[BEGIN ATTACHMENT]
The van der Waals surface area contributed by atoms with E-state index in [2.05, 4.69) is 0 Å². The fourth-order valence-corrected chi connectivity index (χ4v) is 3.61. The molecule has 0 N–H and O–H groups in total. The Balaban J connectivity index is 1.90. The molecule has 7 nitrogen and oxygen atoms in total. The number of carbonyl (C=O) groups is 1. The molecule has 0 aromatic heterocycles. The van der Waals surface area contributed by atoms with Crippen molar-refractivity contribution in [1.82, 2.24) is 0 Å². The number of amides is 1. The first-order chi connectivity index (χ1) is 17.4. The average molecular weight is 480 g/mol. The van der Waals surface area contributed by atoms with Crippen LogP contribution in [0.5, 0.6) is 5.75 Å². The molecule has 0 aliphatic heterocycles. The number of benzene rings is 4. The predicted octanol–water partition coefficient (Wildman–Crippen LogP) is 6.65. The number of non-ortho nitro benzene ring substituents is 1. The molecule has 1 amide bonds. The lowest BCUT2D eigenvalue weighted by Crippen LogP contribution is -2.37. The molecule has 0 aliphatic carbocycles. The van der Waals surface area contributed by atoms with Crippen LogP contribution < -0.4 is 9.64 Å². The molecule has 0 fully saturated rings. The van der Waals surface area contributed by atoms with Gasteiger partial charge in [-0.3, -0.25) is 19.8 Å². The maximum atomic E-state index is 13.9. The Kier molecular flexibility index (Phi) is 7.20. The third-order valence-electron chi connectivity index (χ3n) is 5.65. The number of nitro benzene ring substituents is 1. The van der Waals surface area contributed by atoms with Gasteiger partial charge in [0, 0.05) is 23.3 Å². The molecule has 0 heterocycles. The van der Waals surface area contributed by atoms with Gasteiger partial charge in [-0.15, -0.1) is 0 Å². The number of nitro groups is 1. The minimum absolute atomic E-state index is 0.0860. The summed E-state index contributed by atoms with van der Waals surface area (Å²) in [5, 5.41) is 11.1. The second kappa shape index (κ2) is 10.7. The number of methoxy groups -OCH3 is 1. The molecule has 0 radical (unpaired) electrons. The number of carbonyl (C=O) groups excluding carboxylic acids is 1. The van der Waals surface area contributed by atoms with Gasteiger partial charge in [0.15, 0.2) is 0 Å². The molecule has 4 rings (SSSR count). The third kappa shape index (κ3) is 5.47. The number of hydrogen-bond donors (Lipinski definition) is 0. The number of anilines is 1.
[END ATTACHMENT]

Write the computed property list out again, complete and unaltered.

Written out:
The van der Waals surface area contributed by atoms with E-state index in [2.05, 4.69) is 0 Å². The fourth-order valence-corrected chi connectivity index (χ4v) is 3.61. The molecule has 0 N–H and O–H groups in total. The Balaban J connectivity index is 1.90. The molecule has 7 nitrogen and oxygen atoms in total. The number of carbonyl (C=O) groups is 1. The molecule has 0 aromatic heterocycles. The van der Waals surface area contributed by atoms with Crippen molar-refractivity contribution in [1.82, 2.24) is 0 Å². The number of amides is 1. The first-order chi connectivity index (χ1) is 17.4. The average molecular weight is 480 g/mol. The van der Waals surface area contributed by atoms with Crippen LogP contribution in [0.5, 0.6) is 5.75 Å². The molecule has 0 aliphatic heterocycles. The number of benzene rings is 4. The predicted octanol–water partition coefficient (Wildman–Crippen LogP) is 6.65. The number of non-ortho nitro benzene ring substituents is 1. The molecule has 1 amide bonds. The lowest BCUT2D eigenvalue weighted by Crippen LogP contribution is -2.37. The molecule has 0 aliphatic carbocycles. The van der Waals surface area contributed by atoms with Crippen LogP contribution < -0.4 is 9.64 Å². The molecule has 0 fully saturated rings. The van der Waals surface area contributed by atoms with Gasteiger partial charge in [-0.3, -0.25) is 19.8 Å². The maximum atomic E-state index is 13.9. The Kier molecular flexibility index (Phi) is 7.20. The third-order valence-electron chi connectivity index (χ3n) is 5.65. The number of nitro benzene ring substituents is 1. The van der Waals surface area contributed by atoms with Gasteiger partial charge in [0, 0.05) is 23.3 Å². The molecule has 0 heterocycles. The van der Waals surface area contributed by atoms with Gasteiger partial charge in [-0.15, -0.1) is 0 Å². The number of nitro groups is 1. The minimum absolute atomic E-state index is 0.0860. The summed E-state index contributed by atoms with van der Waals surface area (Å²) in [5, 5.41) is 11.1. The second kappa shape index (κ2) is 10.7. The number of methoxy groups -OCH3 is 1. The molecule has 0 radical (unpaired) electrons. The number of carbonyl (C=O) groups excluding carboxylic acids is 1. The van der Waals surface area contributed by atoms with Gasteiger partial charge in [0.15, 0.2) is 0 Å². The molecule has 4 rings (SSSR count). The third kappa shape index (κ3) is 5.47. The number of hydrogen-bond donors (Lipinski definition) is 0. The number of anilines is 1.